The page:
KP CEO: Future care will be lifelong, patient-driven, and distributed

By Jonah Comstock
07:07 am

bernard-tysonKaiser Permanente CEO Bernard Tyson believes three major trends are driving changes in the healthcare system, he said during his keynote on the final day of the Health 2.0 event in Santa Clara, California. Those include a shift to holistic, lifelong care; the rise of the patient as active healthcare consumer; and the decentralization of healthcare.

"Eventually, as we disrupt the healthcare system and as others on the outside get into healthcare, there is no question that the healthcare system is going to evolve from its current state of a 'fix me' system, to it’s future state as a total health system," Tyson said. He added that right now, if you conceptually lay out the years of a person's life from birth to death, most of our system's spending on a person happens right before death. Creative opportunities lie in ways to "move and shift resources toward maximizing the healthy life years of individuals."

The second trend arises out of patients becoming more empowered and having more choices around their care.

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"In most of the industry, coverage is provided by the employer and then the government," Tyson said. "But as the patient is now paying more and more, they are starting to behave as an active consumer. They’re asking very different questions of the industry now, questions focused on health and maximizing value and volume." 

To illustrate the third trend, Tyson provided some concrete examples of steps Kaiser is taking. He described this trend as "the move from 'you go to a place for healthcare' to healthcare being distributed to multiple areas in a person’s life," and, as an example cited the 14 million e-visits that were done through Kaiser last year.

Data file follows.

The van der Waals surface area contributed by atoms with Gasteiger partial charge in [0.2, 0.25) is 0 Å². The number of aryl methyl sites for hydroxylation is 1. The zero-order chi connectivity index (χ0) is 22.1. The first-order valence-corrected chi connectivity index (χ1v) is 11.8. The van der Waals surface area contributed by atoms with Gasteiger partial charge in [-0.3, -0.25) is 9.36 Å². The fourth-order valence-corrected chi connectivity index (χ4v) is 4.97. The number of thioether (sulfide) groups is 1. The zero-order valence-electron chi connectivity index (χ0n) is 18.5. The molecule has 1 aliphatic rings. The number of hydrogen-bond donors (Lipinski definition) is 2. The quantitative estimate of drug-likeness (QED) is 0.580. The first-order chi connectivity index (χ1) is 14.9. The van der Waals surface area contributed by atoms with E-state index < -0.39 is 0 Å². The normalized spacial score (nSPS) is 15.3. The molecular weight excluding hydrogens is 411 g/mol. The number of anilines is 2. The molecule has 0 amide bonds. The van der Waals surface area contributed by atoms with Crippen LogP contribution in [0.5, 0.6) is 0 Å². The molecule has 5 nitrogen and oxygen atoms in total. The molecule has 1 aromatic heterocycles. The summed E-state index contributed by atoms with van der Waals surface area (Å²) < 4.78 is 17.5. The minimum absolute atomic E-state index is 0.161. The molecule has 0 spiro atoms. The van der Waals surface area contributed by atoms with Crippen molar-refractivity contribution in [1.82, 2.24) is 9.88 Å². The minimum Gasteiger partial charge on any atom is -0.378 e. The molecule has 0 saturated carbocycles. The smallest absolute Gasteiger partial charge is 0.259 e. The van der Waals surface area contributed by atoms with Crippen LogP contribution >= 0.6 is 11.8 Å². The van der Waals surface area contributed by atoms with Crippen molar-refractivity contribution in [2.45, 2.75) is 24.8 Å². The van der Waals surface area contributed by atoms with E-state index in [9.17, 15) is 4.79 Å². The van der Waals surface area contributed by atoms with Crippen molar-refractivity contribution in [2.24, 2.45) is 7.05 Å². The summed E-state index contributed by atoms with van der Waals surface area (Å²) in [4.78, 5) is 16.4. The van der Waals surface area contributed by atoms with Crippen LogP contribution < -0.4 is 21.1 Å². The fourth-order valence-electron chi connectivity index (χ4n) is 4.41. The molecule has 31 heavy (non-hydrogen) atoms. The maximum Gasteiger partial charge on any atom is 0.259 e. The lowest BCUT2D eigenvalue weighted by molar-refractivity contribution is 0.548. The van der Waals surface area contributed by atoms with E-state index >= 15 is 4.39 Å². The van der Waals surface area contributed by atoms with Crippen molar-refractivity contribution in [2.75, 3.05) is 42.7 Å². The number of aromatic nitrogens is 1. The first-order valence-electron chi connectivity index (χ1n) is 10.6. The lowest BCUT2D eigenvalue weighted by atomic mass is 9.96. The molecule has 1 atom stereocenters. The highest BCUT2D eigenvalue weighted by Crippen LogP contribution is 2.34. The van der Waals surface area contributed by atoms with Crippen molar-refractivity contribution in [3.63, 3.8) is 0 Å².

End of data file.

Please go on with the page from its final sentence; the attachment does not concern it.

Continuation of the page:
Tyson also pontificated on some of the highest profile up-and-coming health technologies, and how they could shape care. Weighing in on a popular back and forth sparked by investor Vinod Khosla, Tyson extolled the potential of artificial intelligence tools like IBM's Watson, while reaffirming the central role of the physician, even in the future of care.

"I don’t care how wonderful an airplane is today, it still requires a pilot to do certain things," he said. "And the health industry of the future will have the kind of apparatus around it to help the human intelligence to make the right choices and the right decisions to maximize a person’s healthy years as they move forward. Someone said to me, is it at a point now where people won’t be needed? Everything still relies on human interaction and human intervention."

Finally, Tyson evoked a fourth trend, one epitomized by technologies like genomics and pill sensors like Proteus Digital Health's offering: personalized medicine.

"In the end, we’re going to end up being able to actually personalize each individual's care patterns," he said. "The question of 'Who am I?' is going to be a very different question in our future."


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